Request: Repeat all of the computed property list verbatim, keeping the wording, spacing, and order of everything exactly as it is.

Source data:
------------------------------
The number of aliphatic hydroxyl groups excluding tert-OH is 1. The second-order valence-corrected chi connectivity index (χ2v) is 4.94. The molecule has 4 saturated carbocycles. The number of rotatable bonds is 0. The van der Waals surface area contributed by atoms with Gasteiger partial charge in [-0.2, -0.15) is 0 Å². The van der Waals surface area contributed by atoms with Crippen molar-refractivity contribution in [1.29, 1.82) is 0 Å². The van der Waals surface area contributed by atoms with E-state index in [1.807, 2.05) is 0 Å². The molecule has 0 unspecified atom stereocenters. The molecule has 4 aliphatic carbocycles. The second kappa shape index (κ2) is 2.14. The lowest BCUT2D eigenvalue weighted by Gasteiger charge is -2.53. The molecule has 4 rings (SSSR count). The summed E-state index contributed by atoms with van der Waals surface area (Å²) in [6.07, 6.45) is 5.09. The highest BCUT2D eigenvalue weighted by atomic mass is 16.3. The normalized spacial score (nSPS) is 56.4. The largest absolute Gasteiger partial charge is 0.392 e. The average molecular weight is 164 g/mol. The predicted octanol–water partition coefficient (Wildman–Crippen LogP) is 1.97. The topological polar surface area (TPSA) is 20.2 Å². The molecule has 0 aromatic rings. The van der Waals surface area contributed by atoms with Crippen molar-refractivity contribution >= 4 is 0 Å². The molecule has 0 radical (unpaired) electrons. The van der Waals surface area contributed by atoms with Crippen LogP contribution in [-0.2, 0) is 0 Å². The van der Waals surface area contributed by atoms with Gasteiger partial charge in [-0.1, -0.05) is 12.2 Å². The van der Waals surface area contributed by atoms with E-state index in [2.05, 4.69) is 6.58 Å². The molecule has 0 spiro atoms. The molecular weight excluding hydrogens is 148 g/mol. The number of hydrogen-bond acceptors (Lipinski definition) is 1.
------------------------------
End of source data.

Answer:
The number of aliphatic hydroxyl groups excluding tert-OH is 1. The second-order valence-corrected chi connectivity index (χ2v) is 4.94. The molecule has 4 saturated carbocycles. The number of rotatable bonds is 0. The van der Waals surface area contributed by atoms with Gasteiger partial charge in [-0.2, -0.15) is 0 Å². The van der Waals surface area contributed by atoms with Crippen molar-refractivity contribution in [1.29, 1.82) is 0 Å². The van der Waals surface area contributed by atoms with E-state index in [1.807, 2.05) is 0 Å². The molecule has 0 unspecified atom stereocenters. The molecule has 4 aliphatic carbocycles. The second kappa shape index (κ2) is 2.14. The lowest BCUT2D eigenvalue weighted by Gasteiger charge is -2.53. The molecule has 4 rings (SSSR count). The summed E-state index contributed by atoms with van der Waals surface area (Å²) in [6.07, 6.45) is 5.09. The highest BCUT2D eigenvalue weighted by atomic mass is 16.3. The normalized spacial score (nSPS) is 56.4. The largest absolute Gasteiger partial charge is 0.392 e. The average molecular weight is 164 g/mol. The predicted octanol–water partition coefficient (Wildman–Crippen LogP) is 1.97. The topological polar surface area (TPSA) is 20.2 Å². The molecule has 0 aromatic rings. The van der Waals surface area contributed by atoms with Crippen molar-refractivity contribution >= 4 is 0 Å². The molecule has 0 radical (unpaired) electrons. The van der Waals surface area contributed by atoms with Crippen LogP contribution in [-0.2, 0) is 0 Å². The van der Waals surface area contributed by atoms with Gasteiger partial charge in [-0.1, -0.05) is 12.2 Å². The van der Waals surface area contributed by atoms with E-state index in [2.05, 4.69) is 6.58 Å². The molecule has 0 spiro atoms. The molecular weight excluding hydrogens is 148 g/mol. The number of hydrogen-bond acceptors (Lipinski definition) is 1.